Photo credit: Peter O’Donoghue

Coveney: “It’s only a matter of time before we have carbon labelling”

Last week Defence and Foreign Affairs Minister Simon Coveney was confronted by a frustrated member of the public regarding the Climate Action Bill and its impact on rural Ireland.

During the meeting, the Minister said that “it’s only a matter of time before we have carbon labelling” on Irish food products.

Coveney, who is a TD for Cork South-Central, was speaking last Friday evening about Ireland’s food production industry at a Fine Gael meeting in Mitchelstown, Co. Cork.

However, during a Q&A section of the meeting, a man who identified himself as Peter O’Donoghue took the floor to question the Minister on his government’s climate policy, dubbing it “disastrous.”


“When you started here this evening, you told us that Fine Gael was a party for the people of rural Ireland, and the farming people of Ireland,” the man said.

“But in June of 2021, the Climate Action Bill came before the Dáil. Every member of Fine Gael voted for that.”

The questioner then went out to outlined his objections to the Climate Action policy as it has been implemented.


“What the Climate Action Bill was, is it is the corner stone of all the insane green policies that we are seeing at this moment and at this time.

“What are the consequences of the Climate Action Bill? There’s people in their houses tonight in rural Ireland who have no fire and no heat as a result of that bill tonight. A few days ago coal was banned in this country…turf is being banned. The commercial sale and advertising of turf is being banned.”


The man also mentioned the controversial emissions cut targets for Irish agriculture, which many rural TDs have argued are too high.

“You talk about 25% emissions cuts [for agriculture],” he said.

“Emissions equals productivity. You’re talking about a 25% production cut in Irish agricultural farming. And that is absolutely disastrous and a disgrace.

“The Climate Action Bill was an attack on rural Ireland, and the farming people of Ireland. And Minister Coveney, I’m asking you now…why did every member of Fine Gael vote for that disastrous bill for rural Ireland?”


Following the question there was a long pause and murmuring, prompting the man to add “Can I get an answer please?”

Ultimately, after an eventual sound check, Minister Coveney responded that “long before the Green Party were in government,” Fine Gael was concerned about Ireland’s climate obligations and how food is produced.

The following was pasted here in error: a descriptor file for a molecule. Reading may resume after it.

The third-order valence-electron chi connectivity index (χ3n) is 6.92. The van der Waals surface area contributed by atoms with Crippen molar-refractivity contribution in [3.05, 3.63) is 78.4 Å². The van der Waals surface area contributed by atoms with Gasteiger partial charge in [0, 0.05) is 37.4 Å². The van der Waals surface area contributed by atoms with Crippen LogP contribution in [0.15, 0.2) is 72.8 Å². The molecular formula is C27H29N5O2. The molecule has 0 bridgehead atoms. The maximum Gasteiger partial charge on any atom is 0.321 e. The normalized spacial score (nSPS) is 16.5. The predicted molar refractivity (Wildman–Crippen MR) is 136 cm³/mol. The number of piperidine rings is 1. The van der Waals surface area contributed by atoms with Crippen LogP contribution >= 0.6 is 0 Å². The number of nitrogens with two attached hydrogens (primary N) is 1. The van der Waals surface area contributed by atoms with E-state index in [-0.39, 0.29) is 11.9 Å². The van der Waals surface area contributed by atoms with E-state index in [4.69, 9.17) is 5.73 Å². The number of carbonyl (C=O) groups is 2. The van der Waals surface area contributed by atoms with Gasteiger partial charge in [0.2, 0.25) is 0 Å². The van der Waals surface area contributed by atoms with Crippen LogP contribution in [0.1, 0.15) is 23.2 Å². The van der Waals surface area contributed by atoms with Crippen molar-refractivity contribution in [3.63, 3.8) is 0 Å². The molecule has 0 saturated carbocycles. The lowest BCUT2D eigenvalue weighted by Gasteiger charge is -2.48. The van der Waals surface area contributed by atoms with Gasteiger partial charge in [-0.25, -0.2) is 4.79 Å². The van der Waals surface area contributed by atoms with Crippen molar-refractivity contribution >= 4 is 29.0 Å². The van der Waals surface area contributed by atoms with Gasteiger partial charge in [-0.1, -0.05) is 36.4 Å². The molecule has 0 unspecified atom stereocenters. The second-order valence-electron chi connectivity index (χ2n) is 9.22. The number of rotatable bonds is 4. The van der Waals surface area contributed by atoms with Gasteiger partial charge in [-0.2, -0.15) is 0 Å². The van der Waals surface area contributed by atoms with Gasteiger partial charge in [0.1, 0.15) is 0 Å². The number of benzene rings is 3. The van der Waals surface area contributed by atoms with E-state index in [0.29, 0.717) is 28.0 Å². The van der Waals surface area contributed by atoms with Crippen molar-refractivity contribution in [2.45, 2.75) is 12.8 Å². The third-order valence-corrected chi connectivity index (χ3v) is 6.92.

“If anybody thinks that we are helping rural Ireland by ignoring the realities of climate change,” said Coveney, “then I think they’re mistaken, and I think it’s important to say that honestly.”

Coveney said that it was important to “adapt” to the new realities, while putting “billions of euros” into agriculture to make farming “profitable” and make it “work for Ireland.”

“That’s the honest answer here,” he said.


The Minister went on to say that Ireland could not “ignore what’s happening everywhere else in the developed world,” and that foreign consumers would start to demand low-carbon foods.

“What will happen is, Irish produce that you produce on your farms will be worth less, and will be demanded less in other parts of the world, because people will insist.

“The Taoiseach said earlier, it’s only a matter of time before we have carbon labelling on all dairy products, on all meat products. Like, this is the truth.”


“Carbon labelling” has been proposed as far back as 2021, with the Labour Party putting forward a bill which would allow consumers to see the carbon footprint of each product they purchase at shops and make more “sustainable choices.”

However, Independent TD Michael Collins hit out strongly at the policy at the time it was proposed.

“This policy has the potential to put hundreds of small food and artisan producers in Ireland out of business due to red tape compliance and transaction costs,” he said last year.

“On a practical level, most farmers, food processors, hauliers and shop owners have never considered the carbon content of their work…It is likely that large-scale and multinational manufacturers will be better informed but, even so, a requirement to provide carbon statistics would create a major revolution.”



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